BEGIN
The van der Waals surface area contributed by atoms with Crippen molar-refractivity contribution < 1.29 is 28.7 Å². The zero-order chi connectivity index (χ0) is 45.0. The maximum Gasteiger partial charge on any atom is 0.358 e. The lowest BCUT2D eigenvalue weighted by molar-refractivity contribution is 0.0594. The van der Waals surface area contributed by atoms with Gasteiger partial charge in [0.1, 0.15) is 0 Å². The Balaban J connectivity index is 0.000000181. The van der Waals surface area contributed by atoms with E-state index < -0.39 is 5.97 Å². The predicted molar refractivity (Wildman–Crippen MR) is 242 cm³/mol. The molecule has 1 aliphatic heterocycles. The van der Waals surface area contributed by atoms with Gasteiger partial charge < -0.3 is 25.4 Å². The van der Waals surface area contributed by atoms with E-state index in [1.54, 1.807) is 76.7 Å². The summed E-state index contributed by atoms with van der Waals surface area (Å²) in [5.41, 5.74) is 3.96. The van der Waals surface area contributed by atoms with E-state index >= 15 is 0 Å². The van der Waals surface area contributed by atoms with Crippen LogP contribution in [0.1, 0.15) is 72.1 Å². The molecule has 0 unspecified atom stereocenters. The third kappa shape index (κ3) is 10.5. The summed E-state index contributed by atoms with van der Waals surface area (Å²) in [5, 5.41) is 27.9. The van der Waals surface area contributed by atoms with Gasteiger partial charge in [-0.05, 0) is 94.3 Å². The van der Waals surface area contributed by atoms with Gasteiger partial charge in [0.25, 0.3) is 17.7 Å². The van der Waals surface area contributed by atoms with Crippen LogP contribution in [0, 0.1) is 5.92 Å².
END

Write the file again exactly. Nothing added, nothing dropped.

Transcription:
The van der Waals surface area contributed by atoms with Crippen molar-refractivity contribution < 1.29 is 28.7 Å². The zero-order chi connectivity index (χ0) is 45.0. The maximum Gasteiger partial charge on any atom is 0.358 e. The lowest BCUT2D eigenvalue weighted by molar-refractivity contribution is 0.0594. The van der Waals surface area contributed by atoms with Gasteiger partial charge in [0.1, 0.15) is 0 Å². The Balaban J connectivity index is 0.000000181. The van der Waals surface area contributed by atoms with E-state index < -0.39 is 5.97 Å². The predicted molar refractivity (Wildman–Crippen MR) is 242 cm³/mol. The molecule has 1 aliphatic heterocycles. The van der Waals surface area contributed by atoms with Gasteiger partial charge < -0.3 is 25.4 Å². The van der Waals surface area contributed by atoms with E-state index in [1.54, 1.807) is 76.7 Å². The summed E-state index contributed by atoms with van der Waals surface area (Å²) in [5.41, 5.74) is 3.96. The van der Waals surface area contributed by atoms with E-state index >= 15 is 0 Å². The van der Waals surface area contributed by atoms with Crippen LogP contribution in [0.1, 0.15) is 72.1 Å². The molecule has 0 unspecified atom stereocenters. The third kappa shape index (κ3) is 10.5. The summed E-state index contributed by atoms with van der Waals surface area (Å²) in [5, 5.41) is 27.9. The van der Waals surface area contributed by atoms with Gasteiger partial charge in [-0.05, 0) is 94.3 Å². The van der Waals surface area contributed by atoms with Gasteiger partial charge in [0.25, 0.3) is 17.7 Å². The van der Waals surface area contributed by atoms with Crippen LogP contribution in [0, 0.1) is 5.92 Å².